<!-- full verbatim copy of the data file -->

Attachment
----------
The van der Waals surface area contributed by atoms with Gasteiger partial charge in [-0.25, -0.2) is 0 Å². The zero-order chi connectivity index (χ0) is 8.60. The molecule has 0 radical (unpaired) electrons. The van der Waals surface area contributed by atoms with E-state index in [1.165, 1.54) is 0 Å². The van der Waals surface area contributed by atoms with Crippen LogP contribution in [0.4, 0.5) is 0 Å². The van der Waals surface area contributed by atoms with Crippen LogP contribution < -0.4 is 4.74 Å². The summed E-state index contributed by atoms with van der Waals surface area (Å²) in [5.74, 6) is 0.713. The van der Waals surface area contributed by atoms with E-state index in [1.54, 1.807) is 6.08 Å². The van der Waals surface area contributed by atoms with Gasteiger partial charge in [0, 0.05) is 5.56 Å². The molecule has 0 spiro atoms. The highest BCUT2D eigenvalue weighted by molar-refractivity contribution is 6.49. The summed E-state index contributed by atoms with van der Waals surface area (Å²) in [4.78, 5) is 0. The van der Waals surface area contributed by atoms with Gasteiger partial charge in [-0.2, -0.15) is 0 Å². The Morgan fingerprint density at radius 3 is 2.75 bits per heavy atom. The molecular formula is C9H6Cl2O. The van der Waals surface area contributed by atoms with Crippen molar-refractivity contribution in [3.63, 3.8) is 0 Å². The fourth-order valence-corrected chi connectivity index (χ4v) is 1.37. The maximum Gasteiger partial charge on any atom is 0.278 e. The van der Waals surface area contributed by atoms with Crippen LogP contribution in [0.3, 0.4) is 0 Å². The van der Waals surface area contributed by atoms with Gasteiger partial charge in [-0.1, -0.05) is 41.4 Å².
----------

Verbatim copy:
The van der Waals surface area contributed by atoms with Gasteiger partial charge in [-0.25, -0.2) is 0 Å². The zero-order chi connectivity index (χ0) is 8.60. The molecule has 0 radical (unpaired) electrons. The van der Waals surface area contributed by atoms with E-state index in [1.165, 1.54) is 0 Å². The van der Waals surface area contributed by atoms with Crippen LogP contribution in [0.4, 0.5) is 0 Å². The van der Waals surface area contributed by atoms with Crippen LogP contribution < -0.4 is 4.74 Å². The summed E-state index contributed by atoms with van der Waals surface area (Å²) in [5.74, 6) is 0.713. The van der Waals surface area contributed by atoms with E-state index in [1.54, 1.807) is 6.08 Å². The van der Waals surface area contributed by atoms with Gasteiger partial charge in [0, 0.05) is 5.56 Å². The molecule has 0 spiro atoms. The highest BCUT2D eigenvalue weighted by molar-refractivity contribution is 6.49. The summed E-state index contributed by atoms with van der Waals surface area (Å²) in [4.78, 5) is 0. The van der Waals surface area contributed by atoms with Gasteiger partial charge in [-0.2, -0.15) is 0 Å². The Morgan fingerprint density at radius 3 is 2.75 bits per heavy atom. The molecular formula is C9H6Cl2O. The van der Waals surface area contributed by atoms with Crippen molar-refractivity contribution in [3.63, 3.8) is 0 Å². The fourth-order valence-corrected chi connectivity index (χ4v) is 1.37. The maximum Gasteiger partial charge on any atom is 0.278 e. The van der Waals surface area contributed by atoms with Crippen LogP contribution in [0.3, 0.4) is 0 Å². The van der Waals surface area contributed by atoms with Gasteiger partial charge in [-0.1, -0.05) is 41.4 Å².